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Old 03-09-2004, 01:25 PM   #1
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Who is teaching our kids about sex?

PHILADELPHIA - Teens who pledge to remain virgins until marriage have the same rates of sexually transmitted diseases as those who donít pledge abstinence, according to a study that examined the sex lives of 12,000 adolescents.

http://www.msnbc.msn.com/id/4485691/
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Old 03-09-2004, 02:53 PM   #2
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ó99 percent of non-pledgers and 88 percent of pledgers have sex before marriage.

I do think we have to admit the reality. While it may be important to mention abstinence, one must prepare for the reality that it, statistically, won't happen.

Having people prepare for reality, while hoping for an ideal, is common sense.

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Old 03-09-2004, 05:53 PM   #3
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Quote:
Originally posted by melon
ó99 percent of non-pledgers and 88 percent of pledgers have sex before marriage.

I do think we have to admit the reality. While it may be important to mention abstinence, one must prepare for the reality that it, statistically, won't happen.

Having people prepare for reality, while hoping for an ideal, is common sense.

Melon
.

Angela
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Old 03-09-2004, 08:53 PM   #4
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Bush wants sex education in schools to address abstinence, nothing else. Let's take our society backward, shall we?
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Old 03-10-2004, 03:04 AM   #5
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I think my school did pretty well with sex-ed. In 5th grade, we learned about the body and had one unit on sex and reproduction. After the lessons, all the boys went to the male teacher for discussion, and all the girls went to the female teacher. Dunno what the boys did, but us girls talked about a lot and asked a lot of personal questions not covered in the lecture. It's also common knowledge in the school system I was in that the parents talk to their kids extensively at this point. We didn't have to bring books home or anything; my mom asked me if I understood everything and told me to come to her with any questions and that was that.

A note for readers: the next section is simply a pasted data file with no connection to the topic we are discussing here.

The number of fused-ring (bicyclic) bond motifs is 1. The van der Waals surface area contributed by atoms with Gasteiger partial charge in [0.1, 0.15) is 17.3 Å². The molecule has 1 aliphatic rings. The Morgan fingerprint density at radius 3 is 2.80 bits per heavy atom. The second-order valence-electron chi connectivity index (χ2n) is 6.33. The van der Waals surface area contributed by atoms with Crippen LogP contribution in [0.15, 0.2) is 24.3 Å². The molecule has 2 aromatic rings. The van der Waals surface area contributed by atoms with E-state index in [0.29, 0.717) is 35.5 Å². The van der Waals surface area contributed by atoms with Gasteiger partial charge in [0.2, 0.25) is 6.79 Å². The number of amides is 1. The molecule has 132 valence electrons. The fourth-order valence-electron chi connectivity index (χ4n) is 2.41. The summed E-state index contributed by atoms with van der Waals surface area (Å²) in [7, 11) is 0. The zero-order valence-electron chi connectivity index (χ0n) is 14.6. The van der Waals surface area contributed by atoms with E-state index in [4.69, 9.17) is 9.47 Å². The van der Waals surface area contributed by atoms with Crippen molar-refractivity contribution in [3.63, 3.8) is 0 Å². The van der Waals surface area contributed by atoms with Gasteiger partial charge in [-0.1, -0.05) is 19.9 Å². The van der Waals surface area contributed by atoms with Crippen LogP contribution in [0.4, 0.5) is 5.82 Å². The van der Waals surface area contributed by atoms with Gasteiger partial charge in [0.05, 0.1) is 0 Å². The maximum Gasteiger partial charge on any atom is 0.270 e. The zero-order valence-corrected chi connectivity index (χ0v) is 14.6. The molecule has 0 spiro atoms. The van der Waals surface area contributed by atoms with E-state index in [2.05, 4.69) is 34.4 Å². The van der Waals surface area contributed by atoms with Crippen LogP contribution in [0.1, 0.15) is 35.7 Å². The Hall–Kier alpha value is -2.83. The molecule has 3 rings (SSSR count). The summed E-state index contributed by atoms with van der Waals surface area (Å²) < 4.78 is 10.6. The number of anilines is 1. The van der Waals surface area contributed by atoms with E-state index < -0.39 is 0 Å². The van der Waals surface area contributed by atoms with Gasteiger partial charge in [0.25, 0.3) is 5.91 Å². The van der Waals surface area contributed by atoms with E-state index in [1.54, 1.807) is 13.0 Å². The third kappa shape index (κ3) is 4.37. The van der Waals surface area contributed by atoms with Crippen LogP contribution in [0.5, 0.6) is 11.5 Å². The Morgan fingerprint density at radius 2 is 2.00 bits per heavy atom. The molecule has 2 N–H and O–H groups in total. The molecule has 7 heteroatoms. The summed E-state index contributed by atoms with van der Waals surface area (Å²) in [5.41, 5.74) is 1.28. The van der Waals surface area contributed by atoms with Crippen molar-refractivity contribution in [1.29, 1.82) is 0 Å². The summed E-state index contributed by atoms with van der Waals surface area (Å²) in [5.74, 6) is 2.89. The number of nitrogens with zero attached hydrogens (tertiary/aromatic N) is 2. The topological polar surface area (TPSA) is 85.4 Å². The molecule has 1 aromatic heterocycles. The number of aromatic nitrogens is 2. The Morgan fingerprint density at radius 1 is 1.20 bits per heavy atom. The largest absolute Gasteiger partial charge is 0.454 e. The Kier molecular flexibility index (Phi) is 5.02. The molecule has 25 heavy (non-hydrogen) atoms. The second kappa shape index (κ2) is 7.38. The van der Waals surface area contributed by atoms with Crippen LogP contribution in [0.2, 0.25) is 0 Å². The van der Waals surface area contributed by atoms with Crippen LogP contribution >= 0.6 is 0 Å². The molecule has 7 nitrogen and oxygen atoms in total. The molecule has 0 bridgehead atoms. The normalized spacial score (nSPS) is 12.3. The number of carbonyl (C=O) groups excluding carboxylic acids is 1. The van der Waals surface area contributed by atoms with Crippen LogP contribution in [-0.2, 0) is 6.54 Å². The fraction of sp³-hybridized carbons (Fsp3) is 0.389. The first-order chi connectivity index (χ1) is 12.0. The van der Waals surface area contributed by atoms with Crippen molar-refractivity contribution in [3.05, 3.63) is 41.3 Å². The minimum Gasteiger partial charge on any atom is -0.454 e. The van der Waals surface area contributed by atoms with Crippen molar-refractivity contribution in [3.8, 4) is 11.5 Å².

Then in 8th grade we had a class that focused more on sex, STDs, teenage pregnancy, all that stuff. We had special speakers come in a talk and answer questions. If we had a question we thought was too embarasing, we'd hand them in at the beginning without our names.

I went to a Christian school so of course the stress is on abstainence, but we covered all the STDs and various methods of prevention.

Personally, I'm not sure how I'd feel about sex ed classes that had kids practice putting condoms on bananas and stuff like that. I mean, if you need a class lesson to figure out how to use a condom, you should probably be a) discussing that with your parents or b) not having sex if you're not prepared.

Sometimes I'm embarrassed to be a teen ager because of the poor choices and lack of accountability and responsibility some of us have (I'm not saying we shouldn't have sex, but we shouldn't do it b/c of pressure, and if we've got STDs go to the clinic and deal with it before sleeping with three other people, etc). Poor choices of teenagers and lack of parental involvement I feel are just as big of issues as sex ed in school.
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Old 03-10-2004, 05:26 AM   #6